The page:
Affordability, history and opportunity abound in the Lehigh Valley.
Bethlehem, Pennsylvania, may date back to the colonial era, but its attractions and amenities are thoroughly modern. It was founded in 1741 and several original buildings dating from that period are still in use today. Its historic downtown area has all the charm you’d expect from a hamlet nicknamed “Christmas City,” coupled with affordable housing and career opportunities, making Bethlehem a great place to live.
Local resident Kaitie Burger, who went to college in the area, once thought she’d move to a bigger city, but after weighing her options, decided Bethlehem was the place to make her home. Three years ago, she and her boyfriend bought a 102-year-old home and decided to put down roots in a community they love.
“We like knowing that we’re close to cities like New York and Philadelphia, but the cost of living is a lot better here and there are so many things to do,” says Burger. “We bought a home here because the community really shares our values. I have found a couple of organizations I volunteer with, I’m on the board of the Chamber of Commerce, there is a group of neighbors that’s breaking ground on a community-owned grocery store, and there’s an awareness about giving back to schools and other needs locals have.”
History and Hot ZIP Codes
Bethlehem is just 90 minutes from New York City and an hour from Philadelphia, yet it offers ample housing options for its 75,000 residents. Sixty-six percent of Bethlehem residents are homeowners, and the median home price is $275,000. In 2019, the National Association of Realtors named Pennsylvania’s Lehigh Valley one of the Top 10 markets in the U.S. for homebuyers ages 18-35, and last year, Bethlehem’s 18018 ZIP code was No. 12 on Realtor.com’s list of “Hottest ZIP Codes of 2021.”
Bethlehem is home to public and private primary and secondary schools and colleges like Lehigh University (founded in 1845, it was No. 44 in U.S. News and World Report’s 2017 ratings of America’s best colleges) and Moravian University (founded in 1742, it’s the sixth oldest college in the country). Neighboring Allentown is headquarters for the Lehigh Valley’s workforce development programs.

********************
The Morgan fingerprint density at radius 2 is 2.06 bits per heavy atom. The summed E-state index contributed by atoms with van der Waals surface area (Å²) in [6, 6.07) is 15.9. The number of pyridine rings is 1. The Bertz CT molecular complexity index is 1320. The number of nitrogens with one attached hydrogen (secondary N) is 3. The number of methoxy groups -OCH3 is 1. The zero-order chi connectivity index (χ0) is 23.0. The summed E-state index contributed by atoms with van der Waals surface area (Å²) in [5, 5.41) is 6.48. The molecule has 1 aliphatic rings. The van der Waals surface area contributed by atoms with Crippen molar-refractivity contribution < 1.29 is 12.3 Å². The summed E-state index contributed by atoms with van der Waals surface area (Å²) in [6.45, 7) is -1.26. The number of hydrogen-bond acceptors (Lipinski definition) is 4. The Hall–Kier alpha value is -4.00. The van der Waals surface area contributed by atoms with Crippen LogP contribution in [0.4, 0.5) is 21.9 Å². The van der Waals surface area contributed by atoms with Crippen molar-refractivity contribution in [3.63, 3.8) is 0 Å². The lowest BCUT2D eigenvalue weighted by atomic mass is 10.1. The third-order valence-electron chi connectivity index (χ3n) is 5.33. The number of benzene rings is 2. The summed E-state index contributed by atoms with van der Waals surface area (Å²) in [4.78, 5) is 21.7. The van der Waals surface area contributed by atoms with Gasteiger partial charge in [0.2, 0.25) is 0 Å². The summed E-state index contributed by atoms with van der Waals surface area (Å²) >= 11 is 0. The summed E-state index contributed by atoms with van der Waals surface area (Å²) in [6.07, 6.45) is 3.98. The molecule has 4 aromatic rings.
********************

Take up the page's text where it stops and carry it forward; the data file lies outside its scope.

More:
The Lehigh Valley is a hub of industry, dating back from the days of steel through the modern age, where it is home to manufacturing, transportation, logistics, health care, and even food and beverage processing, each of which provide thousands of jobs for area locals. The area continues to attract top tech companies and other innovators across industries.
Burger is just one of the many young professionals who have decided to make Bethlehem a permanent home.
“The city is attracting younger people as work habits have changed over the last couple of years, there are some apartment complexes popping up, people have decided to stay here after college or they’re working remotely or don’t need to be in a city anymore,” says Burger, who is director of destination strategy for Arizona-based Madden Media. “As a full-time remote worker myself, I sometimes utilize a local co-working space when I want to be around other people.”
Bethlehem can’t deny the importance of its history, though — it’s in the process of becoming a UNESCO World Heritage Site, one of only 25 in the U.S. on a list that includes The Alamo and the Liberty Bell. The city has more intact colonial buildings than Colonial Williamsburg, where many have been reconstructed.
Food, Festivals and Natural Beauty
The arts are thriving in Bethlehem, whose First Fridays offer live music, entertainment and food at the South Side shopping district, which is filled with boutiques and galleries. The Bach Choir of Bethlehem has performed for thousands of listeners since 1898, while the Banana Factory, an artist studio collective, opens to visitors monthly. Touchstone Theatre and Lehigh University’s Zollner Arts Center offer a variety of musical and dramatic and theatrical performances year-round. Bethlehem’s main event, Musikfest, attracts over a million visitors to the city each year for a free 10-day music festival.
“Musikfest is our favorite event every year — we’re pretty aggressive with our attendance and we go to see live music every day during the festival,” says Burger. “There are like 17 stages, food and drink vendors. We have our friends come visit then and the city just comes alive.”
Bethlehem is surrounded by natural beauty, too, with over 500 acres of public parks, including a popular aquatics playground, Dutch Springs. At the Lehigh Canal, hiking, biking and fishing opportunities abound, the perfect start to a day rounded out with a visit to a few of the more than 30 regional wineries, like Black River Farms.
“I’m a big self-proclaimed foodie, and people don’t think the food is going to be so outstanding, but we have an incredible independent restaurant and beverage scene that’s on par with any of the bigger cities,” says Burger. “We’re big fans of going out to eat at any of our locally owned and staffed places, where your servers will know your names and your order. It’s great to have that connection because everyone is so community-minded.”
“Christmas City” comes to life in the weeks leading up to the holidays. It has a Christkindl market, decorated trees throughout town, and horse-drawn carriage rides.
“It’s really like a Hallmark movie, with all the shops decorated and lights in all the windows,” says Burger. “I love that it’s so centralized, with a goal of community in mind, and everyone cares about supporting local small businesses.”
Visitors may want to stick around past Christmas to ring in New Year’s Eve, too: Bethlehem is home to Just Born Quality Confections, creators of popular sweets Mike and Ike, Hot Tamales, and Peeps, and the city drops a giant Peep when the clock strikes 12.
This article was sponsored by the Pennsylvania Department of Community and Economic Development.